A Side of O.J.
Like pretty much everybody I know, I'm obsessed with O.J. Simpson. I've watched every minute of TV coverage I could and have read every story I could find. But at the same time I was "thirsting" for more O.J., I still thought my obsession was something to be ashamed of until I read Bill Gallo's "Slashing Moves" in the July 6 issue. If a man as obviously intelligent as Gallo admits to being obsessed, then it must be okay for the rest of us. Way to go, Bill! Thanks for making my latest hobby legit.

Warren Howard

As a former battered wife, I find the outpouring of sympathy for O.J. Simpson an outrage. What about the two people who are dead and the children left without a mother?

I was battered by my then-husband, who is a police officer. The officers that responded to the call did not arrest him because of the type of work he does. They were concerned for his job. Colorado may have the best domestic-violence laws in the country--but that's only if it applies them.

Lorraine B.

Bill Gallo wonders where all the O.J. jokes are. Here's my favorite:
Did you hear that Hertz has a new job for O.J.? He's going to be making their license plates.

Thought you might get a chuckle. I did.
Joe Lombardi

Kyle Wagner should be ashamed of herself. In the July 6 Mouthing Off, she makes a comment about how her husband "fortunately" didn't strike her. She may have intended this to be taken as a joke, but there is nothing comical about domestic violence. I'm certain Nicole Simpson didn't find it funny.

Suzanne Manning

Their Passions Are in Tents
Kenny Be's July 6 Worst-Case Scenario, "When Nature Calls," on how to take a dump in the wilderness, was so funny--and so true!--I laughed my ass off. I knew there was a reason I gave up camping.

Cheryl Stone

Kenny Be's camping "cartoon" was absolutely disgusting. This toilet humor has no place in a publication such as Westword.

Jamie Vigil

Balloon Payments
As a regular reader of Westword, I saw the June 22 article regarding the problems between Barry Hirschfeld and the Hirschfeld Press union (Eric Dexheimer's "Prints Charming").

I found it interesting, but it had no personal meaning for me at the time. Then my family and I went to the Cherry Creek Arts Festival. There were some union people outside the festival giving out balloons inscribed "Barry Be Fair." Since our group included a four-year-old and a one-year-old, we of course took the balloons and, due to your article, were aware of the intended message. As we entered the festival site, we were surrounded by festival lackeys who informed us that we could not take the balloons into the festival. We were told by these toadies that the balloons were a "fire hazard," if you can believe that one, and were forced to take the balloons away from two small children. Later, when my husband asked the fire department about this supposed rule, he was told they would never have said such a thing, since helium is an inert substance. As we walked through the festival, we noticed other balloons and a Hirschfeld Press booth. We also heard over a police radio that the "picketers" were being forced to move and materials taken from them. These tactics have convinced me of the unconscionable zealotry being displayed by Barry Hirschfeld. It is too bad the arts festival was a willing participant. It is ironic that an event celebrating art should be used to simultaneously stifle personal expression.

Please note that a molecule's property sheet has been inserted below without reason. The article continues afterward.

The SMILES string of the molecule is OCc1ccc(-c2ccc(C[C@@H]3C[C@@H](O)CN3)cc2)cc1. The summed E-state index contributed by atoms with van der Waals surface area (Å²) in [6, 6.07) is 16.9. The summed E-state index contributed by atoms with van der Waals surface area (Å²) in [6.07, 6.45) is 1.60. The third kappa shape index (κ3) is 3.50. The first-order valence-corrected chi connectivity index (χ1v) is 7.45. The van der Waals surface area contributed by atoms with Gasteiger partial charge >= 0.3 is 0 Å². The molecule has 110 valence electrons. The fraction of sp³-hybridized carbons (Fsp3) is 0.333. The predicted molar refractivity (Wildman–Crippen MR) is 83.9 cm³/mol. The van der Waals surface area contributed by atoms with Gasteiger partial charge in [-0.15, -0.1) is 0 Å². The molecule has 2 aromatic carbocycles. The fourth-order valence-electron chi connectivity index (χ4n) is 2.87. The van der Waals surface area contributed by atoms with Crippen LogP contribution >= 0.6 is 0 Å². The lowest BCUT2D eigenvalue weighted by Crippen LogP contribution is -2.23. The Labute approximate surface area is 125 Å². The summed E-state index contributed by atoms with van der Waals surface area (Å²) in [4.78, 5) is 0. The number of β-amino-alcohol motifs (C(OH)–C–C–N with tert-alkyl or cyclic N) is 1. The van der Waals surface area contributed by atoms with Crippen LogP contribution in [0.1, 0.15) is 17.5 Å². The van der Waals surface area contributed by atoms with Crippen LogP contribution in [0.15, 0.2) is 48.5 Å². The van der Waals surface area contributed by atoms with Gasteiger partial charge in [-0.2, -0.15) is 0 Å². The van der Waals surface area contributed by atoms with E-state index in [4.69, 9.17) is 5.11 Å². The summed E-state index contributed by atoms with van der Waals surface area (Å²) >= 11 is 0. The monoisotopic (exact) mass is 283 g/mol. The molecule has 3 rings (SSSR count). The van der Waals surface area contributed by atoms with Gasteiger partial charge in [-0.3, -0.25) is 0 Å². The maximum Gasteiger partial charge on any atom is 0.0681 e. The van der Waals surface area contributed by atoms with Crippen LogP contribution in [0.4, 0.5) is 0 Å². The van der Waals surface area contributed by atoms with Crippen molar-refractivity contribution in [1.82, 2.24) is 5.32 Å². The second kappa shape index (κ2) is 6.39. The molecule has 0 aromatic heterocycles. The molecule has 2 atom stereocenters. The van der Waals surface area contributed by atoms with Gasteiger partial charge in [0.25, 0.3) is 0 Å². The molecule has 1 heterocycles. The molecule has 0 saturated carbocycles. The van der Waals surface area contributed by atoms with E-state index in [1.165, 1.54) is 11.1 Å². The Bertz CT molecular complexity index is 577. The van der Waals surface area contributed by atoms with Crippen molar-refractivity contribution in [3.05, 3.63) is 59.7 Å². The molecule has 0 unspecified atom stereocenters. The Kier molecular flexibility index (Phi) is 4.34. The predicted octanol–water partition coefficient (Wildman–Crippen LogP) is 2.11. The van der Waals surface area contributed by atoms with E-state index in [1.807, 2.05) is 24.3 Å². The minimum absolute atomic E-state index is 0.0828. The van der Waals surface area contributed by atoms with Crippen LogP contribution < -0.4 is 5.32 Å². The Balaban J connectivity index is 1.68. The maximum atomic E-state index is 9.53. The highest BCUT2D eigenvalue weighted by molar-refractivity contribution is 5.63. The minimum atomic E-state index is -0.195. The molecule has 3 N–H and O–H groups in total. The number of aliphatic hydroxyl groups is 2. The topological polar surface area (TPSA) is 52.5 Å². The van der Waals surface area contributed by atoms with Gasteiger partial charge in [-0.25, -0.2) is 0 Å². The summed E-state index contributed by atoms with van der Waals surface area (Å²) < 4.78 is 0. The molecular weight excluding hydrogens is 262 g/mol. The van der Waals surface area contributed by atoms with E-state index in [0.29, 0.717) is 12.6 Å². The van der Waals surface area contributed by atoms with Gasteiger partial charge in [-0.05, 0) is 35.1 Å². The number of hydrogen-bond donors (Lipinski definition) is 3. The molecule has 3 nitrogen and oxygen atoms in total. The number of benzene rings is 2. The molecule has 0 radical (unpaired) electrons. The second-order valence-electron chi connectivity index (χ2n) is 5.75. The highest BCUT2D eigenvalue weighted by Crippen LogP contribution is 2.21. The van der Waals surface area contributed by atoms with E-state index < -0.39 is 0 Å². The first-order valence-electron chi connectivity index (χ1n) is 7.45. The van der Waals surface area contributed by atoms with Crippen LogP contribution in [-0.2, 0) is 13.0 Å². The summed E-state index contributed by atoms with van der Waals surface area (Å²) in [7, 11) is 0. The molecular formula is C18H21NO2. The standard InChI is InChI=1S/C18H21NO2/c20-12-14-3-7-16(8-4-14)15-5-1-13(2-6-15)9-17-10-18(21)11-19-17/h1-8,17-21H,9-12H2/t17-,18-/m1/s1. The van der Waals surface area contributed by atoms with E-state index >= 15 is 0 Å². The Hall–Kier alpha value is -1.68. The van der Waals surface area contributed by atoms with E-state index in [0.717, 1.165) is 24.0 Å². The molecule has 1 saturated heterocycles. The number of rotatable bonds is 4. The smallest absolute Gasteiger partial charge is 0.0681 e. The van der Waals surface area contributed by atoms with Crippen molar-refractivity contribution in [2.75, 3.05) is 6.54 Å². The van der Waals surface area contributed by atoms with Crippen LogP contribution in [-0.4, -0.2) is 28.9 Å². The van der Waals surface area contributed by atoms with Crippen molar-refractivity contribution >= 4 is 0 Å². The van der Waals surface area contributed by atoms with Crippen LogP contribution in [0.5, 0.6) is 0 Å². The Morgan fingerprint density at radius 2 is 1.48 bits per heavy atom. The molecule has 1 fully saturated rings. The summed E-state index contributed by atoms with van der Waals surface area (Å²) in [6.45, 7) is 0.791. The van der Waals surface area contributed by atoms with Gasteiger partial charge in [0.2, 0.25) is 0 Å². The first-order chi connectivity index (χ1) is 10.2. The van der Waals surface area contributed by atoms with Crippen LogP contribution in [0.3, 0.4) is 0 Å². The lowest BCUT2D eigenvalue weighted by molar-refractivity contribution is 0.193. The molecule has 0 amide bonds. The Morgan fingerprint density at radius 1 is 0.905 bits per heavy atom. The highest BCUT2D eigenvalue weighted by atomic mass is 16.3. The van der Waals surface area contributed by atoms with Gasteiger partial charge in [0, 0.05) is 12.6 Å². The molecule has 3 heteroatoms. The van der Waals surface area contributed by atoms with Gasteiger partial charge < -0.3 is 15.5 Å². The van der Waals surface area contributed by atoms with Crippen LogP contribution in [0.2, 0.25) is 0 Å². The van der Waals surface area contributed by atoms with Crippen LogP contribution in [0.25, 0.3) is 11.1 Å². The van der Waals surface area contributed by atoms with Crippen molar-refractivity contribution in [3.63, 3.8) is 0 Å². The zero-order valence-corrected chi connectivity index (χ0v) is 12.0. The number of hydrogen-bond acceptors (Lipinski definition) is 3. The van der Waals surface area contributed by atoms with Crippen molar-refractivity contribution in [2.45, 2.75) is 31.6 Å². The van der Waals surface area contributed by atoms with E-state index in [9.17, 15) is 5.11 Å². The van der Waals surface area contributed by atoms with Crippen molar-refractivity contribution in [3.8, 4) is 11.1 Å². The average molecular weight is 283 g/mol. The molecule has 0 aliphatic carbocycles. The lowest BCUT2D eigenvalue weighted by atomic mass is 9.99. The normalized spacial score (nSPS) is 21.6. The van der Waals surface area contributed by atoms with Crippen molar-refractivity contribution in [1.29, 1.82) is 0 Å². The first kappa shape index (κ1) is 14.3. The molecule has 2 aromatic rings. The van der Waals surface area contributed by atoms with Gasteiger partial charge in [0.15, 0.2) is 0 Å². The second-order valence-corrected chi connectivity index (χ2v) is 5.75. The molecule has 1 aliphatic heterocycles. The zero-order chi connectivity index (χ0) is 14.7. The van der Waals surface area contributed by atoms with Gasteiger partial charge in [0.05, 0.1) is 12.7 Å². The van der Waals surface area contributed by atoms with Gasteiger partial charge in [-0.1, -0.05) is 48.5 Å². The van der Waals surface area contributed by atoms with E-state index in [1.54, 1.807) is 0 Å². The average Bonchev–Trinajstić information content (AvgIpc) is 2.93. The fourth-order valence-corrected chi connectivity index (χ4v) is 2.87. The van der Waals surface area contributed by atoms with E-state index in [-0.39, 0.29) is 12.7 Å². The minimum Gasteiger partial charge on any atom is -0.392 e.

Beth Truby

Who's That Knocking?
As a forty-something parent of two, I found the letter authored by "Somebody From Nowhere" in the June 29 Westword to be compelling enough in its self-indulgent pity and anger to merit a response.

Disturbing to me was the author's stereotyping of the boomers as lazy, poor excuses for parents and his/her ignorance of the realities of parenthood. It was easy for us to blame all the ills of the world on our parents, and it still is. Had Mr./Ms. "Nowhere" heard the early-Seventies pop tune by Harry Chapin titled "Cat's in the Cradle," he/she would have come to the potential realization that being a good and caring parent was a topic that the boomers--and every other human generation--were vitally concerned with.

If, someday, the author of the letter has children of his/her own and arrives home after ten, twelve or more hours of work in a state of total exhaustion, I know how the ultimate choice will turn out between parking the kids in front of the TV or preparing meals, washing clothes and cleaning the house! The reality of life in this piece of the twentieth century is that spouses also work, grandparents live far away and we all aren't trust-fund parasites who can buy nannies. But we can take the kids to the zoo on weekends.

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